Some truth about Comcast - WikiLeaks style

From Sun Dec 19 23:31:25 2010
Date: Sun, 19 Dec 2010 21:30:45 -0800
From: JC Dill <>
To: NANOG list <>
Subject: Re: Some truth about Comcast - WikiLeaks style

> You can send letters

Technically, this is illegal. You can send "documents" via FedEx and UPS.

> just as well as packages via the other carriers.
> The "USPS monopoly" on first class mail is absurd. In fact, FedEx, UPS,
> et. al could offer a $0.44 letter product if they wanted to.

No, they can't.

Private Express Statutes - Wikipedia

> They could not call it mail. They could call it "first class document delivery."
> However, the reality is that they probably couldn't sustain their business
> at that price point.
> The USPS doesn't have an actual monopoly so much as ownership of
> the term Mail almost like a trademark.

It's not just a trademark, it's the class of service. Just try starting
up a regular mail service, and see how far you get before they SHUT YOU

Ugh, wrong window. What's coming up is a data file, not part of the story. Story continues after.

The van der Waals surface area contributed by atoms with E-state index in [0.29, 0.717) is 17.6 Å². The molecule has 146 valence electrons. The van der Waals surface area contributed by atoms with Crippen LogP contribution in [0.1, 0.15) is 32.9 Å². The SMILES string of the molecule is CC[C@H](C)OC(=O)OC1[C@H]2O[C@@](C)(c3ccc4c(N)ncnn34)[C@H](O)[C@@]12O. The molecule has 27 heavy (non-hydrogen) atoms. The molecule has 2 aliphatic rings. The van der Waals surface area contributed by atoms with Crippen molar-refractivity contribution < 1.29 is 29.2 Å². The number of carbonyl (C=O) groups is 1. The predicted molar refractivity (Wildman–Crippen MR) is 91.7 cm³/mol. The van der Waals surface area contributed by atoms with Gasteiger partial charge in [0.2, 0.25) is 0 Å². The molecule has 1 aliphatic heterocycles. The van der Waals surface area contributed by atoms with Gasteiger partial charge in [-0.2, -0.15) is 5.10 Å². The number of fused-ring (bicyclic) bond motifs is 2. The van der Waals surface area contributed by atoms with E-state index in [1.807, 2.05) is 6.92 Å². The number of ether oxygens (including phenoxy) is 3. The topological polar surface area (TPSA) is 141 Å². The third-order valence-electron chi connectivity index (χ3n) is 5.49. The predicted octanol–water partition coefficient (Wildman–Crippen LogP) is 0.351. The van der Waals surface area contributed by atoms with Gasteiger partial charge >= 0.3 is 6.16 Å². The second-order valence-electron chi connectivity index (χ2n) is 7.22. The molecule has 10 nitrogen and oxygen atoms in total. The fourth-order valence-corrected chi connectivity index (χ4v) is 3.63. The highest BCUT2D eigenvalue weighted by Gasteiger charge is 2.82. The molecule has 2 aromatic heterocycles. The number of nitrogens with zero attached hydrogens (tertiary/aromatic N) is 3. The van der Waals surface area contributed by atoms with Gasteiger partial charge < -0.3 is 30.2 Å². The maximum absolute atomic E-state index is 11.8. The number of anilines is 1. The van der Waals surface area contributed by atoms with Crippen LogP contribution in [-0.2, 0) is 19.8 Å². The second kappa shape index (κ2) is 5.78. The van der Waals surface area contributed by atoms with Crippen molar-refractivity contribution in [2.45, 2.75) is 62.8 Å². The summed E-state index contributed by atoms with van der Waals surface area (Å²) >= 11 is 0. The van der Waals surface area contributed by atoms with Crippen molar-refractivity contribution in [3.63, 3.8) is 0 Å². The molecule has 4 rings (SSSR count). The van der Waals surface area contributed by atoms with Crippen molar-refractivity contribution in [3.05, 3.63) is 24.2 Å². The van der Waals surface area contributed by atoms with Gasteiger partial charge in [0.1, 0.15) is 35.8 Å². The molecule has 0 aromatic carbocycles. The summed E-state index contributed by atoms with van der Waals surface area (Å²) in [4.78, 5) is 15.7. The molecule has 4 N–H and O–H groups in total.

Actually, the gov't -won't- shut you down in that situation. They *WILL*,
however make you pay -them- the statutory "first-class" postage rate for
each such piece you carry.

Aside: put a 'personal' sealed envelope communication inside a FedEx/UPS/
whatever shimpent, and you are _supposed_ to (a) 'declare' it on the
outside of the package, and (b) put the appropriate postage stamps on
the package.

The "FedEx' 'overnight letter' (and other carrier equivalents) is a really
cute case of threading the needle between what does and does not require
first-class postage. It makes _interesting_ reading to review the actual
tariffs and express service 'rules' on what you can send via that service.

Like I said... Once you untangle all the regulations, the net effect is not
a monopoly so much as a byzantine set of laws and regulations designed
to make it look like you have to pay USPS no matter what when in
reality that's not the case.

For all practical purposes, the post office faces what competition is